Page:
Pregnancy Is Literally As Hard As An Endurance Sport

by Teresa B. Duffy
Originally Published: 

I was sitting in pigeon pose, on a physical therapist’s table, when this thought floated into my mind: “I’m here once a week. Not because I’m an endurance athlete. Not because I ran 35 miles through mountain trails. I’m in physical therapy for birthing babies. That’s ridiculous!”

I must have said some bit of that thought out loud because my physical therapist said something that rocked my mama mind. “Actually, you did do something like an endurance race. A study was recently published correlating pregnancy to an endurance race.” I nearly jumped off the table and hugged her, but I remained reserved and leaned deeper into pigeon pose.

My immediate desire to hug my physical therapist came from a place of sudden validation. Over the past year and a half, I had experienced days when I felt like I had just run an ultra marathon. At the end of those days, and well into the next day, I bonked. “Bonking” is what my circle of friends calls a physical crash when you’re out training or in a race. It’s when your mind says go, go, go! But your body goes slow, slow, slow. There were days as a mom to a 1-year-old and 3-year-old when I felt physically awful all day long.

My husband was usually my voice of reason—my coach. I’d be sitting on the sofa staring at a Netflix original, while I verbally vomited about my day. He’d ask simple questions like, “Did you eat enough calories yesterday? Did you drink enough water today? You do realize you only slept 4 hours last night and maybe 3 hours the night before?”

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My response was always the same. You’re right, I didn’t eat enough. I didn’t drink enough, and I am totally sleep deprived. However, I kept going. Small children depended on me.

As it turns out, I am closer to an endurance athlete than I ever imagined. That’s not my opinion, that’s what six researchers found in a study published by Duke University that focused on finding a limit to human endurance. Apparently and shockingly, pregnant and lactating women live in the limit zone. What the what?!?

The researchers set out to discover if there are limits to the amount of sustained energy a human can expend. Evidently the human body has a limit, and it’s 2.5 times a person’s basal metabolic rate (BMR). You can’t restore the calories burned past 2.5 times your BMR, you can try but your body just can’t metabolize enough calories to replace what you lost. They discovered our bodies can only replace 2.5 times what we burn and that’s typically expended in endurance events like Tour de France or an Ironman.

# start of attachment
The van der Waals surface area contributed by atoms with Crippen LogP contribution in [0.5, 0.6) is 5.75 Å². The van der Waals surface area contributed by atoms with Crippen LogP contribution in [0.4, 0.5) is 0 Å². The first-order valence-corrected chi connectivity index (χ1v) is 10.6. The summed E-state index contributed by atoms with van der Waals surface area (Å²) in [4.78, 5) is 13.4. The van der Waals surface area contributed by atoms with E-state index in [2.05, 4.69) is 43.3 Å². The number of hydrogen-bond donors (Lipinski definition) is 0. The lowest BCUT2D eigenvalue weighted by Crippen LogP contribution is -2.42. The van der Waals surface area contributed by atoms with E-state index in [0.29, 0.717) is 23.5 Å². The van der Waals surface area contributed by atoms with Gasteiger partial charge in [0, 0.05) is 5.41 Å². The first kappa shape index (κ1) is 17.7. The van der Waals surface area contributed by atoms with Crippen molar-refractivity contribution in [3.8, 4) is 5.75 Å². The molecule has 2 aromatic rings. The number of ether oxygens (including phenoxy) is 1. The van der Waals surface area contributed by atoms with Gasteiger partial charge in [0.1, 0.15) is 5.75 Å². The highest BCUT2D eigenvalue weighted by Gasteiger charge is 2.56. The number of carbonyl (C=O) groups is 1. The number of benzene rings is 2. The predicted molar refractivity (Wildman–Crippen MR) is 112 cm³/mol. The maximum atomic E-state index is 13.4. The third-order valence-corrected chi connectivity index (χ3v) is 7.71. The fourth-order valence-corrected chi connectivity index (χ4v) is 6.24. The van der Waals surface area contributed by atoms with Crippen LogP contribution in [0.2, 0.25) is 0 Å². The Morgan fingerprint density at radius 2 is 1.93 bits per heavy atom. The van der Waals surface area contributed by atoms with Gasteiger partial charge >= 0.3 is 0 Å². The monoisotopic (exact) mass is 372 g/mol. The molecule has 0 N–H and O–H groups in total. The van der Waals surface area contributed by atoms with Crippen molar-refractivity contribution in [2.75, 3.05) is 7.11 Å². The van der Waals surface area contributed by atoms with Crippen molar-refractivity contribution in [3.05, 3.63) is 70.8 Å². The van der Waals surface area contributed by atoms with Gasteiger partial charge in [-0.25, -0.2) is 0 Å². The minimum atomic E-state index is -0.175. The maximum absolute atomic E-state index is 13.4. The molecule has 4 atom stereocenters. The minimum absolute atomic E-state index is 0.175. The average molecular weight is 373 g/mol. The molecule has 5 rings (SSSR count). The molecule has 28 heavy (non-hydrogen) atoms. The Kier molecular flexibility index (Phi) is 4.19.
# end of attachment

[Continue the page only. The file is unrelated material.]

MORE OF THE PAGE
The researchers also looked at a woman’s BMR during pregnancy and lactation and found that her expended energy is 2.2 times her BMR. Let’s break that down. A pregnant woman is only three tenths behind the energy output of an endurance athlete who is training or participating in an event like Tour de France. I’ll hold on while you think about that recently discovered information.

Okay, are you back? Let’s keep going…

What the researchers didn’t look at in this study was how a woman’s body morphs and changes during pregnancy and after she has become a mother. They didn’t look at the extreme conditions a woman’s body endures birthing a baby, and then rides with bold grace into life as a new mother. After our “race,” when the baby is snuggled against their mama’s chest, we don’t taper. We run even harder.

We don’t have a crew team alongside us handing out Power Gel or Carbo Pro or protein bars. Could you imagine if there were a sleek BMW crew car alongside a new mama with a mattress on the roof? Inside would be a few reliable people ready to let you sleep at 11am while they hold and rock your newborn.

But nope. That’s not real (unfortunately). Pregnancy and postpartum life are not a race, but we are expending a similar amount of energy.

It turns out that my experience was endurance-like. My body grew and safely birthed an 8lb, 12oz baby and then 30 months later, a 9lb baby, both by C-section. I fed both of my babies with milk from my body for a total of 32 months. Additionally, over the past four years, I had minimal crewing, the trails had huge elevation gains, and they got super technical at points. I remember going hard on sleep deprivation and ended so many days feeling like I bonked from a calorie deficit. But I kept going: fueled by love, and lasagna when it was around.

As I shifted my body out of pigeon pose and sat up on the physical therapy table, I felt stronger in that moment. I felt validated in a strange way, just hearing how mothering babies is filled with tests of endurance, both physically and emotionally. I was taking care of my hips and SI joint because I am an endurance athlete and I just finished up the first part of an incredible journey; nurturing our human race through the first leg of life.

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